uwrfvoice.com
Saturday, August 8, 2020 Latest PDF issue  |  Give to the Voice  |  Search

Student Senate ups efforts encouraging students to vote on Nov. 8

November 2, 2016

With Election Day coming up on Nov. 8, Student Senate is aiming to make sure students at UW-River Falls are ready and able to vote.

The UWRF campus is split in half when it comes to voting districts, which presents a unique challenge. Many of the students who live on campus can vote in the University Center. However, students living in the Johnson, May, Stratton and Prucha residence halls must vote at the River Falls High School.

According to Student Senate President Chris Morgan, the goal of Senate’s efforts is to make sure that the number of students who are unprepared to vote on Election Day is limited. Morgan said that he has heard stories of students going to one polling place, being told they’re in the wrong place and being too discouraged to go to the correct one.

“It looks like this will be one of the most engaging elections that we’ll see in recent history, so a lot of students are ready to go, ready to vote,” Morgan said. “It’s just a lot of students will come to vote in the University Center and get turned away because that’s not their assigned polling location.”

Morgan said that it’s important for students to have this information well before Election Day, which is why raising awareness is one of Senate’s main goals.

The first effort was Democracy Day, an awareness event held by Student Senate and Student Involvement, on Oct. 25 in the Involvement Center within the University Center. Walking tacos, a mock vote, music and games were featured. Morgan said that the event was meant to engage and inform students in order to make sure they’re prepared on Election Day.

Also featured was the chance for students to sign up for TurboVote, a nonprofit, nonpartisan service aimed toward alerting people of upcoming elections and giving them the information they might need. This includes where to vote, when the polls are open and whether people will need a Voter ID. Morgan said that TurboVote tracks every election in the country, from the local school board to the presidential.

“Any election you are eligible to vote in, you will be notified via text when that election is, where you should vote, what time the polls are open and places where you can find nonpartisan information about what’s on the ballot,” Morgan said.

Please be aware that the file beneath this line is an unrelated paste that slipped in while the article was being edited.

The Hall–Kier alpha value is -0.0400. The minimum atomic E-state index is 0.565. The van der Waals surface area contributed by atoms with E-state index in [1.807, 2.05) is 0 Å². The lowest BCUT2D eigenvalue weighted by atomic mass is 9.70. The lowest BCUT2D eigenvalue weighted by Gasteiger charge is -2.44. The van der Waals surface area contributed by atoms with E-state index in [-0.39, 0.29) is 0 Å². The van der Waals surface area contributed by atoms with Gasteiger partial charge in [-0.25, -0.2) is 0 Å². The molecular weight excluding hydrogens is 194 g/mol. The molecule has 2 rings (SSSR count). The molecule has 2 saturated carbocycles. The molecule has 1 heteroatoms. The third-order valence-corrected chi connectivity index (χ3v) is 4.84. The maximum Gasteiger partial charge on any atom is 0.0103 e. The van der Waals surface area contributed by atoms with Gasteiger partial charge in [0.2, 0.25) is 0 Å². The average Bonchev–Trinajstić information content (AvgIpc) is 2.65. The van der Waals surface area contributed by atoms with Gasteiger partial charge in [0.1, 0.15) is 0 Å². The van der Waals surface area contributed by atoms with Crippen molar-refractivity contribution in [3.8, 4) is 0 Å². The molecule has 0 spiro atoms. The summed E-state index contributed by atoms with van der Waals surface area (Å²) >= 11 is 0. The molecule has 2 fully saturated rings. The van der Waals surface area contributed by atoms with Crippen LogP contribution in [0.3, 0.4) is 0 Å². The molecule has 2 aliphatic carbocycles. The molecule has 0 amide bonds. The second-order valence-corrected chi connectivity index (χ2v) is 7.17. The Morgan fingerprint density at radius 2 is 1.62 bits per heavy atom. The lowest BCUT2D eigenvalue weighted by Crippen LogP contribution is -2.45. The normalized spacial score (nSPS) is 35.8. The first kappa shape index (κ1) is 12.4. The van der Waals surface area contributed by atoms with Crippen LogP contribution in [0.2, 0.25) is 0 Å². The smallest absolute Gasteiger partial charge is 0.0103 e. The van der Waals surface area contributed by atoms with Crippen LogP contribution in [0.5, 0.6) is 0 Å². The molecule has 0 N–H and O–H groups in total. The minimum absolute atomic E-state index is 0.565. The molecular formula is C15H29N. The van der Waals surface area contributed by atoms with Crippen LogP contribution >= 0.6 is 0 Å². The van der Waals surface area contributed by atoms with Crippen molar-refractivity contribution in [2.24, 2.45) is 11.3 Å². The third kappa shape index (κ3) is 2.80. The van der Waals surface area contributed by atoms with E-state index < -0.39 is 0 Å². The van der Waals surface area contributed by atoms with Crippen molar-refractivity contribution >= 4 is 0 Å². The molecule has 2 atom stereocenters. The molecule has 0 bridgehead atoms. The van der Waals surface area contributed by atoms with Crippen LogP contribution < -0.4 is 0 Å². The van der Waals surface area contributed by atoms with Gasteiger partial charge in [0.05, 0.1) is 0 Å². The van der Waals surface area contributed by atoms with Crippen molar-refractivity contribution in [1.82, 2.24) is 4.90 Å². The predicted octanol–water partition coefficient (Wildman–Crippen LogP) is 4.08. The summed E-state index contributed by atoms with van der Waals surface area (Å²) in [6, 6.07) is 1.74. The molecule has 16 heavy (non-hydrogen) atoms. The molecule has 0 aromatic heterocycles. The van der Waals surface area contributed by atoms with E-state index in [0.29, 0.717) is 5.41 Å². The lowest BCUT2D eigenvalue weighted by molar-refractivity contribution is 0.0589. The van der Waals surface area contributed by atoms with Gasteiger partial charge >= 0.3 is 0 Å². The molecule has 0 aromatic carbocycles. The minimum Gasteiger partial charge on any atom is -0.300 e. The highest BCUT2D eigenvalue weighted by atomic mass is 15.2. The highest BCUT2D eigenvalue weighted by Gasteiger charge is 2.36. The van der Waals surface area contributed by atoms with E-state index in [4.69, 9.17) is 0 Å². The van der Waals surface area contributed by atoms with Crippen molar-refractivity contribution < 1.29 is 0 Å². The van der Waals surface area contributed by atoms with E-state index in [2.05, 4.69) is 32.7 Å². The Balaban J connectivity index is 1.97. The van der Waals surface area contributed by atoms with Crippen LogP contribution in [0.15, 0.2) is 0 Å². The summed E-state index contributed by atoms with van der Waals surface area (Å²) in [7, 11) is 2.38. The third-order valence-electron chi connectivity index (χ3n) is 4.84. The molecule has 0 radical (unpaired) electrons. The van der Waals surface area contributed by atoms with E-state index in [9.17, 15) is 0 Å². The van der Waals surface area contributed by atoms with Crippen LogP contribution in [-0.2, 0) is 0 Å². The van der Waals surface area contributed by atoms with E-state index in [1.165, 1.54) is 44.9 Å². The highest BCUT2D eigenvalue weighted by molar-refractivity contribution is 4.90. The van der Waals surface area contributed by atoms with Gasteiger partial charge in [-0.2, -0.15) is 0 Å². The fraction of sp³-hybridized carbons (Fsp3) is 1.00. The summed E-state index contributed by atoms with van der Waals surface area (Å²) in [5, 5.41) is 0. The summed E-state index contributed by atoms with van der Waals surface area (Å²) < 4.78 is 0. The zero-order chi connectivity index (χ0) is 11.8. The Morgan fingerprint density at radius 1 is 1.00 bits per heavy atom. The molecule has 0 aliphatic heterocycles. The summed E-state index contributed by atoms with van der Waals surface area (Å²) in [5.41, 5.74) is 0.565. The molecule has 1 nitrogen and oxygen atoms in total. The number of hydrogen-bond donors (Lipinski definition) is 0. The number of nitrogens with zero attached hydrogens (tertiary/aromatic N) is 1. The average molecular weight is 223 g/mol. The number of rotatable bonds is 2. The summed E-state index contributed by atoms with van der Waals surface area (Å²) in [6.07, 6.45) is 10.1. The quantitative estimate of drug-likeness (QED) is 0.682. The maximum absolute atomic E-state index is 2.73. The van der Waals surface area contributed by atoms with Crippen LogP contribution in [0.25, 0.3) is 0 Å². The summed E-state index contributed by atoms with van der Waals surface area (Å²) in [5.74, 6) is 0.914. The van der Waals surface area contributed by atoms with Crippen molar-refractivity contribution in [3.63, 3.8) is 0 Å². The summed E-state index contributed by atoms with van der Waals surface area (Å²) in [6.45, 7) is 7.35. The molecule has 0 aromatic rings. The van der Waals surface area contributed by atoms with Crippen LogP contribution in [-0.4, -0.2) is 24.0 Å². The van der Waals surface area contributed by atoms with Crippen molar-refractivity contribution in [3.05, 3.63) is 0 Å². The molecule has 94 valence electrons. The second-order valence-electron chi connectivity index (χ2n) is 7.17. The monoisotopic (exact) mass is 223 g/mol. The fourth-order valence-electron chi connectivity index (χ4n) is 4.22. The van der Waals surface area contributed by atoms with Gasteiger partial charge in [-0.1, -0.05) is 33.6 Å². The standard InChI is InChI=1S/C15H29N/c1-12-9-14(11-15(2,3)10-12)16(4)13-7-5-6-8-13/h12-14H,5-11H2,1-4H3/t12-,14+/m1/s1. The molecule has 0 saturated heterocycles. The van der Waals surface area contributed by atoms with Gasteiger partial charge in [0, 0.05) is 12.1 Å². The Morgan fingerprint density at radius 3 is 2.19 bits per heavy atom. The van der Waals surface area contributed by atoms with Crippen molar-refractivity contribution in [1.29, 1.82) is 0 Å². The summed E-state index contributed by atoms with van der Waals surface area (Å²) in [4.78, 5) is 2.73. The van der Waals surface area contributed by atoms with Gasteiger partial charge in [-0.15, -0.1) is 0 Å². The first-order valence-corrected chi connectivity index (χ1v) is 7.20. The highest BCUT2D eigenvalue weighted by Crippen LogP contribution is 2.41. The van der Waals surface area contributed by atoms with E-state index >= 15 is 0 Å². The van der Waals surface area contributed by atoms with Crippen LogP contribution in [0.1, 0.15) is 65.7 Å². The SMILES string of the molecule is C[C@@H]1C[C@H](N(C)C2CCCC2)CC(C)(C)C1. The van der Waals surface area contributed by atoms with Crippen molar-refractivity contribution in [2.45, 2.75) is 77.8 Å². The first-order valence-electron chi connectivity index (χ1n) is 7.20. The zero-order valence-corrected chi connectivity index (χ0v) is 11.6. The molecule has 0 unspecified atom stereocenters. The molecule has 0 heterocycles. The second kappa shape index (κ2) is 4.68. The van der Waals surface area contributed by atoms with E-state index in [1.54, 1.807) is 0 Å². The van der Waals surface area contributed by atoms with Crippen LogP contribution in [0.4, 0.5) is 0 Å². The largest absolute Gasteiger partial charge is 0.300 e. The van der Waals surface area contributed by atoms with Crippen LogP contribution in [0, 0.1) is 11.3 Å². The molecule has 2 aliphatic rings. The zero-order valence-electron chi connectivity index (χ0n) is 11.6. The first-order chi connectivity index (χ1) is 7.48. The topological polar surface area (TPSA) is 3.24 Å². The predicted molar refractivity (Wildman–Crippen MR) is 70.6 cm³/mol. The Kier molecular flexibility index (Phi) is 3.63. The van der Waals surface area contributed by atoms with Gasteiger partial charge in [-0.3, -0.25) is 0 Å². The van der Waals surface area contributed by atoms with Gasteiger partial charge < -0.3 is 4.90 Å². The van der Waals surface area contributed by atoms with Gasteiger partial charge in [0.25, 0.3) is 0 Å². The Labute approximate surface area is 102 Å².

Another effort currently in the works is a student-wide email. Morgan said that he is working with the Chancellor’s Office to reach every student by sending them an email informing them of everything they’ll need to know when they head to the polls. This will include what is needed to register, where to find proof of residency on eSIS and a reminder that students can still register to vote on the day of the election. Morgan said that making students aware of the preparatory measures they should be taking is vital to student voter turnout.

“There are a few barriers that we do want to get out to the students and have them note ahead of time,” Morgan said.

Some students will also need to present a Voter ID at the polling place, which can be obtained for free from the Division of Technology Services and takes around five minutes to make. According to the UWRF Knowledge Base website, the carding office will be open late on Nov. 7 and 8, remaining open until 8 p.m. instead of closing at 4:30 p.m.

On Election Day itself, 12-15 student leaders from groups on campus, including the Residence Hall Association, are volunteering their time to drive students to the high school to vote. This means that if a student goes to the University Center to vote and is turned away, he or she will be able to go outside and get in a university-owned fleet vehicle for a ride. Morgan said that they will also be parked outside of the residence halls on the west side of campus.

Morgan, who is also volunteering to drive, said that it is important for students to exercise their civic duty by voting because elections will decide their future.

“A lot of students are asking, ‘Why are my class sizes getting bigger? Why is my professor getting fired? Why is the custodian who I made friends with my freshman year getting pink slipped and fired from the university?’” Morgan said. “That’s happening because of decisions being made in Madison, and if you care about your future, you should vote for it.”

In November of 2012, the year of the last presidential election, traditional college-age students had the lowest voter turnout of any age demographic. Nationally, just over 41 percent of people aged 18-24 reported voting in 2012, compared to 73 percent of people aged 65-74, according to the United States Census Bureau. For Wisconsin as a whole, numbers were more optimistic with just under 72 percent of people turning out.

But according to Morgan, a student’s efforts should extend past Nov. 8. He said that state senators and other representatives will be making decisions that impact the lives of students both currently and in the future.

“At an institution of higher learning, at a liberal arts college whose goal is to develop us to become engaged citizens in the 21st century, I think it does start by making us engaged in our democratic efforts in our communities,” Morgan said.

Wisconsin polls will be open from 7 a.m. to 8 p.m. on Nov. 8.